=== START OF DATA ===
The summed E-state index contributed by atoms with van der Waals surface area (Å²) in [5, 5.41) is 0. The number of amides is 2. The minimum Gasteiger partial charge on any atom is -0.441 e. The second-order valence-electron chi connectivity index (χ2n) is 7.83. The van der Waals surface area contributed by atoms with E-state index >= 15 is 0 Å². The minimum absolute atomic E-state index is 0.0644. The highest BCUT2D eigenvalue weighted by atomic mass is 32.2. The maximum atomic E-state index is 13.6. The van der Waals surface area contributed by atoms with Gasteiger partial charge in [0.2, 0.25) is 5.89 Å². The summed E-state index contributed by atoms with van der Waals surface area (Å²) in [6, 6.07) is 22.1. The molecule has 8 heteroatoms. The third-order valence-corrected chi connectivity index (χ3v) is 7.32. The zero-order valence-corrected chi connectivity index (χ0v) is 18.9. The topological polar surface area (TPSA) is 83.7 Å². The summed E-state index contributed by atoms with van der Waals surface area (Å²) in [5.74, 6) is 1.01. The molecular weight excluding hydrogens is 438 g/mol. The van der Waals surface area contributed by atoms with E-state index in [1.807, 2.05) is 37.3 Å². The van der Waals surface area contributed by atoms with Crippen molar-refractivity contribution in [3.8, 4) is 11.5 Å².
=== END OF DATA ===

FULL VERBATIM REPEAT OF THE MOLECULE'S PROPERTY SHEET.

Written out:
The summed E-state index contributed by atoms with van der Waals surface area (Å²) in [5, 5.41) is 0. The number of amides is 2. The minimum Gasteiger partial charge on any atom is -0.441 e. The second-order valence-electron chi connectivity index (χ2n) is 7.83. The van der Waals surface area contributed by atoms with E-state index >= 15 is 0 Å². The minimum absolute atomic E-state index is 0.0644. The highest BCUT2D eigenvalue weighted by atomic mass is 32.2. The maximum atomic E-state index is 13.6. The van der Waals surface area contributed by atoms with Gasteiger partial charge in [0.2, 0.25) is 5.89 Å². The summed E-state index contributed by atoms with van der Waals surface area (Å²) in [6, 6.07) is 22.1. The molecule has 8 heteroatoms. The third-order valence-corrected chi connectivity index (χ3v) is 7.32. The zero-order valence-corrected chi connectivity index (χ0v) is 18.9. The topological polar surface area (TPSA) is 83.7 Å². The summed E-state index contributed by atoms with van der Waals surface area (Å²) in [5.74, 6) is 1.01. The molecular weight excluding hydrogens is 438 g/mol. The van der Waals surface area contributed by atoms with E-state index in [1.807, 2.05) is 37.3 Å². The van der Waals surface area contributed by atoms with Crippen molar-refractivity contribution in [3.8, 4) is 11.5 Å².